Experimenting with new cheeses can be a delightful way to add complex taste to different meals. Cheese is a simple, easy-to-fix snack if you are tired, and offers some protein to boot.

Though it is advised to be cautious with cheese, you don’t have to shy away completely. The addition of pasteurized cheese to many dishes can actually be a great way to add flavor, calories, protein, and calcium, which can be very beneficial if you’re experiencing loss of appetite. Most cheeses made in the United States are required to be pasteurized, and usually, you can find pasteurized mozzarella, parmesan, American, and Swiss, among others.

If you are worried about saturated fat content and calories, it’s important to remember that cheese should be eaten in moderation. You may also consider reduced-fat versions, or try stronger tasting cheeses (sharp cheddar over mild cheddar, so less can be used for more taste).

Chef Tips

We love Parmesan and use it in many of our recipes. Parmesan cheese has umami, the fifth taste responsible for giving food a savory quality. Umami foods can also help with taste changes if foods taste like cardboard or are very bland during chemotherapy.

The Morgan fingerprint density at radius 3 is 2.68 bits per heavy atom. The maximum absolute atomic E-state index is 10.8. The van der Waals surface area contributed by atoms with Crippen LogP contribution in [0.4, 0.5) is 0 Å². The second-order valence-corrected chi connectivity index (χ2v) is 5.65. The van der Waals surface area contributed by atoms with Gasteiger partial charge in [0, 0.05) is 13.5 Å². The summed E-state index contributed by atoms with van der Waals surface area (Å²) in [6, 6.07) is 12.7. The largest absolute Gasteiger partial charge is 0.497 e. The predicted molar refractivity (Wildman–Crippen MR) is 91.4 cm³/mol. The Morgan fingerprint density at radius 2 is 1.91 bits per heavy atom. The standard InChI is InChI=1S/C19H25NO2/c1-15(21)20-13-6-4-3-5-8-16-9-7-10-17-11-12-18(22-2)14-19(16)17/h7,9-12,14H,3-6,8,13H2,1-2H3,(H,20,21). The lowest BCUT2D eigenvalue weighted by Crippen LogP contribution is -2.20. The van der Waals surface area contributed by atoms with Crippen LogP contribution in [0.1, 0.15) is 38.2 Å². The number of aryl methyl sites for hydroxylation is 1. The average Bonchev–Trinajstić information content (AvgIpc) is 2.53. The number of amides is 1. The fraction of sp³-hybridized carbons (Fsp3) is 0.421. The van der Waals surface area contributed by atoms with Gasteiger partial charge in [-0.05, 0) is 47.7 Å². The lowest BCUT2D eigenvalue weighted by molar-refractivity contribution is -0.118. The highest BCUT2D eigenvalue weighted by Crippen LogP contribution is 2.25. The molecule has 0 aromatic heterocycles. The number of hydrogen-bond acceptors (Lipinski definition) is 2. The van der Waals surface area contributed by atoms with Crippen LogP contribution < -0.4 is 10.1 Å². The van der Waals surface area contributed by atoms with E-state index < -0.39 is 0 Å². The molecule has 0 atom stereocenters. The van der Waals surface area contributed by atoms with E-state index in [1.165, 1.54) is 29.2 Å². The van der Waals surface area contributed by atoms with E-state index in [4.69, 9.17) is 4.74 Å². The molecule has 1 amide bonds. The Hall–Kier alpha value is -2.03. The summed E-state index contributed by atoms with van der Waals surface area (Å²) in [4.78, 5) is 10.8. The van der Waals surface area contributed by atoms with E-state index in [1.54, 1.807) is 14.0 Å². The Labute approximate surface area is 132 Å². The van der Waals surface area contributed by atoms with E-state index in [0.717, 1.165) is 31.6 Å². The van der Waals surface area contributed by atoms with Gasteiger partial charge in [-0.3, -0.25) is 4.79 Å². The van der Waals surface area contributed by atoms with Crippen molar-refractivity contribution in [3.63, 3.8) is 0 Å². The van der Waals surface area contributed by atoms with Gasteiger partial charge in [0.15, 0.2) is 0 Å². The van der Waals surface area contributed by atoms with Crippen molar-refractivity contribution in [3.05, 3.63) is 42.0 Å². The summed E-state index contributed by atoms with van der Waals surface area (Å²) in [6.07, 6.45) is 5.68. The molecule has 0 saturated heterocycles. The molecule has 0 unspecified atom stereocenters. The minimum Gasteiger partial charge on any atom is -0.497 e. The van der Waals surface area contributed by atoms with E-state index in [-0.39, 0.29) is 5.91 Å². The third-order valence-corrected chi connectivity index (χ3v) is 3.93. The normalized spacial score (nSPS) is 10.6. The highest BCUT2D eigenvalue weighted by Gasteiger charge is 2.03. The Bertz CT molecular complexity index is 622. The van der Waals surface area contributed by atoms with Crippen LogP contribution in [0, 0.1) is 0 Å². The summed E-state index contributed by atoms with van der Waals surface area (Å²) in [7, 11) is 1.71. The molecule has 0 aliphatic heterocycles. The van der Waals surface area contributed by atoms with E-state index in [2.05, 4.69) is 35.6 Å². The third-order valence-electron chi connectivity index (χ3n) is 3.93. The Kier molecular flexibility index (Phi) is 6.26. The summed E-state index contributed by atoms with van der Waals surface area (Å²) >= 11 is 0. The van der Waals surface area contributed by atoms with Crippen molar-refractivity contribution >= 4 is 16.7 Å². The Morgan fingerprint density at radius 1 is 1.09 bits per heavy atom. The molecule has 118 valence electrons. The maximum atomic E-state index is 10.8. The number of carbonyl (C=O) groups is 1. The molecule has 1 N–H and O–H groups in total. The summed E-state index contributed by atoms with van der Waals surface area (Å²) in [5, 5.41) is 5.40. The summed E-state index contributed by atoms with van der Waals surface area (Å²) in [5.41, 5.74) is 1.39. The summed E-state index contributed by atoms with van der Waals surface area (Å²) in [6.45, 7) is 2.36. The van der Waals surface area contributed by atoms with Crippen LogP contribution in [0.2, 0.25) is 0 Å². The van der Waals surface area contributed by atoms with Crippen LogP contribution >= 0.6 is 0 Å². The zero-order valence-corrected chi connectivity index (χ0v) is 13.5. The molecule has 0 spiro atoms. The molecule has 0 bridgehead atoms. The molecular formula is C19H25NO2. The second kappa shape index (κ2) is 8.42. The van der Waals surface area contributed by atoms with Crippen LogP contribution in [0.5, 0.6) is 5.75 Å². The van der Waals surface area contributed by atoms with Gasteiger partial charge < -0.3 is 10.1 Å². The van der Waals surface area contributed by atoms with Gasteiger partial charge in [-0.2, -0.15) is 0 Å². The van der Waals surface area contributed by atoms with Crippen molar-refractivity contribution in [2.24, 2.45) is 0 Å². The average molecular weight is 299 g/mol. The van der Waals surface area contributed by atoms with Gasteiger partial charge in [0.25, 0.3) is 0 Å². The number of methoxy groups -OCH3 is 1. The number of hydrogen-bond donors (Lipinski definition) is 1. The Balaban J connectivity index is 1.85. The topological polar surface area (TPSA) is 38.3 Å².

Just like other products, it’s best to look at the ingredients list to know what you’re buying. Certain brands are also more well-known for higher quality products, and fewer “bulking” ingredients and emulsifiers. However, the trade-off may be a slightly higher price tag.

For the best results in any recipe, be sure to buy it in a chunk and not pre-grated. You will need very little of a great aged Parmesan cheese to yield an incredible, rich taste. This not only makes it a must on pasta and on risottos like our hearty Mushroom Risotto, but it also adds extra zest to all kinds of vegetables, soups, and sauces.

Registered Dietitian Approved

There are many misconceptions about nutrition and cancer in widespread media. By using current scientific literature and recommendations from the Oncology Nutrition for Clinical Practice, 2nd Ed., published by the Oncology Nutrition Dietetic Practice Group, a professional interest group of the  Academy of Nutrition and Dietetics, and the American Institute for Cancer Research, the National Cancer Institute, and the American Cancer Society, our Registered Dietitian, Kate Ueland, MS, RD, CSO and our team of editors work to help our readers discern truth from myth. The statements on this blog are not intended to diagnose, treat, or cure any disease. Always consult your physician or registered dietitian for specific medical advice.

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